Innovative technologies have changed the way many industries function, and human resources is no exception. Software can now replace many of the most common recurring tasks. Further, the industry is now generating large troves of data that is providing insight into some of HR’s most pressing challenges.
Here are a few of the ways that HR professionals and departments are leveraging artificial intelligence to improve the hiring and employee management process.
On average, HR departments receive hundreds of applications per listing. In some industries, there are an average of 250 applicants applying for each position. Vetting all of these candidates by hand is a time-consuming process.
Applicant Tracking Systems (ATS) streamline candidate screening. When applicants enter the system, the ATS scans their resumes based on mandatory or preferred qualifications. These AI-enhanced screenings quickly remove unqualified candidates from the running.
Complementary software can improve ATS by tracking the candidates who are hired and excel in each position. For example, rather than relying on quarterly or annual reviews, HR departments can use performance management software to continuously provide feedback to employees. This enables HR to identify the skills and experiences that are the most reliable indicators of new hire success.
New hires typically go through an onboarding process that includes orientation and signing essential documents. In companies with dozens or hundreds of employees, managing hires at various stages in the onboarding process can be complex.
HR departments have adopted virtual platforms to deliver and track new hire onboarding. These systems can be tailored to a company or department’s needs. For example, the system may contain a messaging system, calendar, and training video library. New hires may also be able to receive, sign, and store forms digitally.
Many of these platforms also automatically request employee feedback. As a result, HR can evaluate the success of its onboarding program in real-time, and make adjustments as necessary.
HR personnel are responsible for managing employee benefits. This includes those mandated by the government. Benefits administration is also essential for proper worker classification. Systems must accommodate both contractors and employees to avoid ambiguity between the two designations.
Any errors in benefits administration can lead to, at minimum, employee dissatisfaction and delays. At worst, companies can incur serious fines and even face legal action.
In order to calculate and distribute benefits accurately, companies should implement software that tracks employee hours, payroll, taxes, and other deductions. A virtual HR ticketing system allows benefits administrators to respond to employee questions and concerns in a timely manner.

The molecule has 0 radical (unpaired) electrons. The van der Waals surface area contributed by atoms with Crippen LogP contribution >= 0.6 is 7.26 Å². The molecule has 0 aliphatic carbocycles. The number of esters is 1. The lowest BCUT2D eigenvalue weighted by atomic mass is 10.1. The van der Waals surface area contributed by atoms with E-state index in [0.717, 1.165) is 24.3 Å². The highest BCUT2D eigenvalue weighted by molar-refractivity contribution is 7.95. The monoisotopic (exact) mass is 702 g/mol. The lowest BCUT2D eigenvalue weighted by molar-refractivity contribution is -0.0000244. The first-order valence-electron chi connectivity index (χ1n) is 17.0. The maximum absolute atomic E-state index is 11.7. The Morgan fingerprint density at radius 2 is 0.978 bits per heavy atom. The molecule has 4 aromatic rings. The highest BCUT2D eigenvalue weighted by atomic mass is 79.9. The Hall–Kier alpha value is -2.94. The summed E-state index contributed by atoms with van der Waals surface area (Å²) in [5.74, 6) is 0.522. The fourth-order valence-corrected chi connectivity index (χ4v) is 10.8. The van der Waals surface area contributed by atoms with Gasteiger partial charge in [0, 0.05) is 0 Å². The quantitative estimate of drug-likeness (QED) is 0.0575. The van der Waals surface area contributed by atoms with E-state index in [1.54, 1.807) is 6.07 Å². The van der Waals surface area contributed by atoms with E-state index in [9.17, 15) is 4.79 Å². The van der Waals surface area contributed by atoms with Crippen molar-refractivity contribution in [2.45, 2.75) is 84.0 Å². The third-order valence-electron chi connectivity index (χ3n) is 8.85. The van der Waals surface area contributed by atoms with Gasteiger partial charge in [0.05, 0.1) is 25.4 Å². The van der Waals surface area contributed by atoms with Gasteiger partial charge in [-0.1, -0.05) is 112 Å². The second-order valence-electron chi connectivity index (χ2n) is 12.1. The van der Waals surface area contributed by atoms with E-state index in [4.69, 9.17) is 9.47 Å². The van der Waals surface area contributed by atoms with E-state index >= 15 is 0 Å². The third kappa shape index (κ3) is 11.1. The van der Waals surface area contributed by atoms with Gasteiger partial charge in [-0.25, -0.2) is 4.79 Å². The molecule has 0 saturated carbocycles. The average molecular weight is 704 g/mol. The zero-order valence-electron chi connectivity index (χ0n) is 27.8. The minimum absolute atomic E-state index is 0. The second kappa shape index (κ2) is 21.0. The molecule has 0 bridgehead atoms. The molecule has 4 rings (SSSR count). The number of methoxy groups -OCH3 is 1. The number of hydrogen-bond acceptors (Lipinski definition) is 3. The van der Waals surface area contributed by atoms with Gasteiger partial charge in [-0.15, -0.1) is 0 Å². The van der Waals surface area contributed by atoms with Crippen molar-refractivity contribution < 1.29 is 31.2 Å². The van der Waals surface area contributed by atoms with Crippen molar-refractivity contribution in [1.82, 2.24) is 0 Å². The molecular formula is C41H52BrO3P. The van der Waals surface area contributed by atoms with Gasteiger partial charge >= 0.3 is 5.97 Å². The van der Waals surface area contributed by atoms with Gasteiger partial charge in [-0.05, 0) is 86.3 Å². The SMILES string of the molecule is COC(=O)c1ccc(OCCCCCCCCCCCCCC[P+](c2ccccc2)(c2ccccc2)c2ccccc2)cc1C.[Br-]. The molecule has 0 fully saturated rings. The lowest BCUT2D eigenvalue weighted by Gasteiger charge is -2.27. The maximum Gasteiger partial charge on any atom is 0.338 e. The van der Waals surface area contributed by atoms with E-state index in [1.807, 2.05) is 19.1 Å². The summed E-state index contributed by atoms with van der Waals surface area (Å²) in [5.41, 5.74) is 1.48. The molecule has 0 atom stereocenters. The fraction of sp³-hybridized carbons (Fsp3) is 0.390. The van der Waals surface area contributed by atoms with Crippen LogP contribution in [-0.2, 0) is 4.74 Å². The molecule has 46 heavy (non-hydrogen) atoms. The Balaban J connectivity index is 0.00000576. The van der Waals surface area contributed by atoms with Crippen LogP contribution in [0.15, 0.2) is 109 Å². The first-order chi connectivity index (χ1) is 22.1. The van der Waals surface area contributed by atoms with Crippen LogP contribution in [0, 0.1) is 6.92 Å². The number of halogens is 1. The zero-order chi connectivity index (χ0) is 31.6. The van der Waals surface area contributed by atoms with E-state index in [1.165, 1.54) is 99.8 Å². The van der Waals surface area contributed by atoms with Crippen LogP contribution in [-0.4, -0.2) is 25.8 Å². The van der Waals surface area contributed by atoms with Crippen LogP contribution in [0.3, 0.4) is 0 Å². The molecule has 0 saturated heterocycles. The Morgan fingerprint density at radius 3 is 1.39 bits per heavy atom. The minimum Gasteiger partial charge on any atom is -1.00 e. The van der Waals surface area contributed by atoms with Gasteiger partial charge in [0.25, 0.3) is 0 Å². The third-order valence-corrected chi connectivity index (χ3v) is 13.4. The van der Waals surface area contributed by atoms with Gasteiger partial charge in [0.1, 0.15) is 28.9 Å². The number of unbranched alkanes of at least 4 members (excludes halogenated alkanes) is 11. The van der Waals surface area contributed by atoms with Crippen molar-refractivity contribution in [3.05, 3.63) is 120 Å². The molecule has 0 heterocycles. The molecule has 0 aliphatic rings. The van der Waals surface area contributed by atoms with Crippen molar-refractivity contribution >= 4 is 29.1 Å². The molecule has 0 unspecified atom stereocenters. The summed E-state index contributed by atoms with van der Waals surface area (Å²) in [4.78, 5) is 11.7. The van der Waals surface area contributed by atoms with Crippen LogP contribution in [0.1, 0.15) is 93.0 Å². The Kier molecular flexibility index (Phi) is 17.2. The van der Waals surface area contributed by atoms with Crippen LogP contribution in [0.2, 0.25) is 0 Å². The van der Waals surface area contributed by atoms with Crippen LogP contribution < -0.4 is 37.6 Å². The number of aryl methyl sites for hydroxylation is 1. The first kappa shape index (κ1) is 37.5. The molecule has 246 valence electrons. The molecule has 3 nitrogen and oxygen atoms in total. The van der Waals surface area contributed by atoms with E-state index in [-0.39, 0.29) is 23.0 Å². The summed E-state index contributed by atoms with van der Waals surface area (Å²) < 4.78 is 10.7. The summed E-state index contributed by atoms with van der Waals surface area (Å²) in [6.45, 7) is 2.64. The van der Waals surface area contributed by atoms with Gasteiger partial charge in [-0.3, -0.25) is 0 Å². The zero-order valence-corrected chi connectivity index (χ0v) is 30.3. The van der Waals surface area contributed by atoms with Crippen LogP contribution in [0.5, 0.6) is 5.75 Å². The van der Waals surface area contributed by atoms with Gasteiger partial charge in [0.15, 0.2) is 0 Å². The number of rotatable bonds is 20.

In addition to educating employees about their benefits, HR departments must also coordinate with benefits vendors. Tracking software can assist with procurement and managing recurring costs.
HR departments are tasked with measuring employee engagement to cultivate talent and reduce retention. The signs of employee disengagement are often noted too late.
Burned-out professionals are much less productive than their engaged counterparts. Replacing employees is also expensive. Industry surveys have shown that employees are highly motivated by professional development opportunities and recognition programs.
HR personnel can use AI models to track employee productivity and offer effective incentives. For example, employee monitoring systems can track employee behavior, analyze productivity, and provide individualized learning opportunities.
These models can also identify employees in the early stages of disengagement. This ensures that retention plans, such as flexible work or different job responsibilities, can be offered as soon as possible.
Employee tracking is also essential for managing remote employees. Advanced productivity tracking systems have enabled many companies to pivot to distributed teams. As the ability to work from home is a desirable benefit, companies that integrate AI into their workflows are much more competitive.
People and Data Analytics
As the HR industry implements AI technologies into its processes, the sector is gaining valuable data-driven insights. The prevalence of data collecting software has given rise to the field of people analytics.
HR departments can now use employee data to identify contributors to issues such as hiring bias, employee retention, and talent development.
For example, studies have shown that recruiters’ unconscious biases can affect the candidate selection process. This can reduce employee diversity and make it more difficult to recruit from wider talent pools.
AI software scans and evaluates data for forms of bias. Studies using data analytics found that job descriptions with masculine language attracted fewer women. As a result, HR departments now invest in tools to track and reduce gendered wording in job advertisements and descriptions. Companies that implement these changes have noted an increase in women and female-identified candidates.
Founder Dinis Guarda
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